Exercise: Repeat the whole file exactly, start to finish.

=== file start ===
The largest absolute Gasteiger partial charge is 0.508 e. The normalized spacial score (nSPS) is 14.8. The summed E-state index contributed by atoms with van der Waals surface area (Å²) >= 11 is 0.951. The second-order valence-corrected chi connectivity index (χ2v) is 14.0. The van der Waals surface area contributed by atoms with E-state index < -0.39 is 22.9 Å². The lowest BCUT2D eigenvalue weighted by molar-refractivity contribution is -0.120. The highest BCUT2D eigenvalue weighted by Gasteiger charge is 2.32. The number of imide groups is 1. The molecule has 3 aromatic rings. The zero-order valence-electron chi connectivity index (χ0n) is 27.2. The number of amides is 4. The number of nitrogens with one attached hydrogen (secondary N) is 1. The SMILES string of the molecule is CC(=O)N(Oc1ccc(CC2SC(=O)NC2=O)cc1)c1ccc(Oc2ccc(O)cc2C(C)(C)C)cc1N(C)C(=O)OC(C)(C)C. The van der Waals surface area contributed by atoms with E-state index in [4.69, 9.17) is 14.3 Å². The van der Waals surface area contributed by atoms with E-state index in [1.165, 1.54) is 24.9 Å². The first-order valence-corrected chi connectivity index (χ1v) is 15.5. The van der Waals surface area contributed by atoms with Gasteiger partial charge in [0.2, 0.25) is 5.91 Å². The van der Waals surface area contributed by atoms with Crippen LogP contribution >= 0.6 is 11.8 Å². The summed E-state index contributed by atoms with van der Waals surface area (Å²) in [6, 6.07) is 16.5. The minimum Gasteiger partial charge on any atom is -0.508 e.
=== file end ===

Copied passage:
The largest absolute Gasteiger partial charge is 0.508 e. The normalized spacial score (nSPS) is 14.8. The summed E-state index contributed by atoms with van der Waals surface area (Å²) >= 11 is 0.951. The second-order valence-corrected chi connectivity index (χ2v) is 14.0. The van der Waals surface area contributed by atoms with E-state index < -0.39 is 22.9 Å². The lowest BCUT2D eigenvalue weighted by molar-refractivity contribution is -0.120. The highest BCUT2D eigenvalue weighted by Gasteiger charge is 2.32. The number of imide groups is 1. The molecule has 3 aromatic rings. The zero-order valence-electron chi connectivity index (χ0n) is 27.2. The number of amides is 4. The number of nitrogens with one attached hydrogen (secondary N) is 1. The SMILES string of the molecule is CC(=O)N(Oc1ccc(CC2SC(=O)NC2=O)cc1)c1ccc(Oc2ccc(O)cc2C(C)(C)C)cc1N(C)C(=O)OC(C)(C)C. The van der Waals surface area contributed by atoms with E-state index in [4.69, 9.17) is 14.3 Å². The van der Waals surface area contributed by atoms with E-state index in [1.165, 1.54) is 24.9 Å². The first-order valence-corrected chi connectivity index (χ1v) is 15.5. The van der Waals surface area contributed by atoms with Gasteiger partial charge in [0.2, 0.25) is 5.91 Å². The van der Waals surface area contributed by atoms with Crippen LogP contribution >= 0.6 is 11.8 Å². The summed E-state index contributed by atoms with van der Waals surface area (Å²) in [6, 6.07) is 16.5. The minimum Gasteiger partial charge on any atom is -0.508 e.